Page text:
We don't mean to bite our thumbs at the Shakespeare's entire body of work, but let's face facts: some of The Bard's plays can be rather staid and boring (even in the hands of Baz Luhrman). But the Shakespeare Festival/LA has the antidote to our short attention spans and disinterest in anything ultra-historical. Last year they staged A Midsummer Night’s Dream in a jazzy '20s setting. This year, they go very L.A. for Taming of the Shrew. For starters, they put the play's protagonists, the lovers Kate and Petruchio, in a car. On a roadtrip.
(Since I am now officially an old with a bad memory, I consulted the Cliff’s Notes online—yes, they are online now!— to brush up on the Bard’s play. According to Cliff, “Shrew” is one of his earliest comedies, dating to around the late 1580s. Bianca is in love with Lucentio, but because her sister Kate, is “so forward and unruly” their father refuses to let suitors in the house until she is married off. Thus begins Petruchio’s witty, wordplay-driven courtship.)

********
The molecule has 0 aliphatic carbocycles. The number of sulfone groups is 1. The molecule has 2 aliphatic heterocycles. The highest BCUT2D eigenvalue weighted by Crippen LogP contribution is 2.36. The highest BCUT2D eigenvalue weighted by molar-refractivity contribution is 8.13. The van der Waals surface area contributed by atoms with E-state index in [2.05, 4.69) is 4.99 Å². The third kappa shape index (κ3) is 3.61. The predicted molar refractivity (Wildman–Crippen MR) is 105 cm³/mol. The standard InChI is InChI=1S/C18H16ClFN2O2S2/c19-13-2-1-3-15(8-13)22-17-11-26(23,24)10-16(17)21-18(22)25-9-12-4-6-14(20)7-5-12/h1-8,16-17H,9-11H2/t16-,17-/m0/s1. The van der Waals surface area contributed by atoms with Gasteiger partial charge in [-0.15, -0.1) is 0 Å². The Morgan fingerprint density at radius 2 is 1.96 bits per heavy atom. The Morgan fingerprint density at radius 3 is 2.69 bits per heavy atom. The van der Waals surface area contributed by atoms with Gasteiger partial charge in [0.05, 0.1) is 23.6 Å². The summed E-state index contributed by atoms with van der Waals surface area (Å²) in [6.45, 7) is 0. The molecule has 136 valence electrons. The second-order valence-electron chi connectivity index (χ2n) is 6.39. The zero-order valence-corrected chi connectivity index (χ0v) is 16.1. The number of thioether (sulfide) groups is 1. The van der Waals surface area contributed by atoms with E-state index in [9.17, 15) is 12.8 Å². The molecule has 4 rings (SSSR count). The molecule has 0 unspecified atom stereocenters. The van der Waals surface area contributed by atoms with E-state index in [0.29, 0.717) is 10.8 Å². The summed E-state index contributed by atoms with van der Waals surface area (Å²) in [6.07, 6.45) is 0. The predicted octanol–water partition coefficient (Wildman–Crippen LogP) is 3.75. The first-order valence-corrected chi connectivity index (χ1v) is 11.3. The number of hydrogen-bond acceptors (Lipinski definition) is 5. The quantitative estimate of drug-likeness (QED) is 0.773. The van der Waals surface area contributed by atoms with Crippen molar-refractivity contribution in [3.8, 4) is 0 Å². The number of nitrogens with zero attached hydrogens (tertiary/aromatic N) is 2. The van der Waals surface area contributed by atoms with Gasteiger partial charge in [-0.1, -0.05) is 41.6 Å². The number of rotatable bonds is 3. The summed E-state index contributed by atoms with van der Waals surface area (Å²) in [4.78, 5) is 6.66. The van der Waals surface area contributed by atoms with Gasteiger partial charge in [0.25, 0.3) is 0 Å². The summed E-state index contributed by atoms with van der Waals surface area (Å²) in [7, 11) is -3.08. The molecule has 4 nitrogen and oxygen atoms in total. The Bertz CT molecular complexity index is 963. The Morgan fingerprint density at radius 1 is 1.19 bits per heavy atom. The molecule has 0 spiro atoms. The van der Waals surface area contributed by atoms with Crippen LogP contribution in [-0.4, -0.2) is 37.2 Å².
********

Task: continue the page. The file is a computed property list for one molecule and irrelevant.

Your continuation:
The particularly Los Angeles twist to the somewhat sexist play is described as “high-octane,” “full-throttle” and “off-road,” in the company’s press release, but thankfully, the words, “crash-and-burn” don’t appear. You spend all day in your car, what’s a few more hours?